It was the dress that told the prince to approach her, as she stood near the bottom of the stair, suddenly afraid to take the last few steps down to the shining ballroom floor, to enter into that whirling, elegant throng.  She knew she would be lost among them, not knowing where to turn, what to do.  The dress shimmered and glowed and beckoned the prince away from the girl he had been eying with a considering favor, to approach her instead, to bow and to extend his hand.

The dress seemed almost to dance for her too, its full skirts whisking about her legs, twirling and floating and carrying her along with the music in the prince’s arms.  When he whirled her away from the crowd, out into the moonlit garden, the dress spoke for her then too, rustling as they walked, whispering that she had secrets.  But the whisper of silk could only hint at elegant secrets, rich secrets, aristocratic secrets.  When he plied her with questions and she blushed and demurred, the dress whispered that all was well, that her story was a delightful one, that someday he would be so pleasantly surprised when he learned the truth.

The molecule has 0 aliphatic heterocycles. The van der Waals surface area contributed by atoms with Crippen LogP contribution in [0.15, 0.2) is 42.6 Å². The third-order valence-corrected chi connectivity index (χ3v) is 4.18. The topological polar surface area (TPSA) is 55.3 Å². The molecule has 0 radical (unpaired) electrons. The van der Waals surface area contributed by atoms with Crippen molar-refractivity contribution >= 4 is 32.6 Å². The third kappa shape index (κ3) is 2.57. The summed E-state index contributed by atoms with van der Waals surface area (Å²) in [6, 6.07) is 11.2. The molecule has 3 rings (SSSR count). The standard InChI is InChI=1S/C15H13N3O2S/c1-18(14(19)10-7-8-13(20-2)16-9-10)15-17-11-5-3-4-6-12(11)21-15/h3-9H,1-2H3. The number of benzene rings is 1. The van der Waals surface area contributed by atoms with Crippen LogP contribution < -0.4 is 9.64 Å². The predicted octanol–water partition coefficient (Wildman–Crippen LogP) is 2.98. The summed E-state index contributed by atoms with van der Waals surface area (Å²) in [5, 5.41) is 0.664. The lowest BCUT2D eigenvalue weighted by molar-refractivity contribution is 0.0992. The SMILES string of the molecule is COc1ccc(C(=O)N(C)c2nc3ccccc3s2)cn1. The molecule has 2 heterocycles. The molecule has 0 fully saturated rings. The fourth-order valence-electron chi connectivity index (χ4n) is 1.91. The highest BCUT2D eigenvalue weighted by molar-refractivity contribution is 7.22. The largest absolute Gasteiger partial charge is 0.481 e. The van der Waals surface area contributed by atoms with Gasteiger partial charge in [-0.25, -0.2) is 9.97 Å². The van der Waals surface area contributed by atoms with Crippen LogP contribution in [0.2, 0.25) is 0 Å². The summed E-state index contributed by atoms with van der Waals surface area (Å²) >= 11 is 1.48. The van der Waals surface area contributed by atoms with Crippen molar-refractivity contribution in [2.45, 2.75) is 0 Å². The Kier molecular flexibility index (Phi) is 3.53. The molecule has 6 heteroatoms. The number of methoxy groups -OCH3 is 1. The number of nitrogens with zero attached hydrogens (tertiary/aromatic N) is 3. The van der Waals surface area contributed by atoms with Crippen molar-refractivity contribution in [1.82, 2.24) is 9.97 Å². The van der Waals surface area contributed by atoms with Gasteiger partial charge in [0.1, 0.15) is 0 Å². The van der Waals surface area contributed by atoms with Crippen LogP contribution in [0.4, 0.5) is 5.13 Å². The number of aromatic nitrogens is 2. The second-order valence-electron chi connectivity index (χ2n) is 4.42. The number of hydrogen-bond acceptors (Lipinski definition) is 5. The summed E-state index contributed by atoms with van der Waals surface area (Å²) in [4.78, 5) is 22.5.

When the clock struck midnight, the dress all but carried her away.  She ran away down the path, feeling her skirts growing slight and intangible in her hands as she lifted them to flee.  The dress distracted her, its thinning, dissolving remnants twining about her legs, so she didn’t judge the steps correctly, so she stumbled and lost one shoe.  The dress was mere cobwebs and air now, and she didn’t dare to stop, even to pick up that one glittering shoe left behind.

She limped home, retired to her small bed by the fire, and lay awake until nearly dawn, trying to decide if the ball had been the most delightful thing that had ever happened to her, or simply terrifying.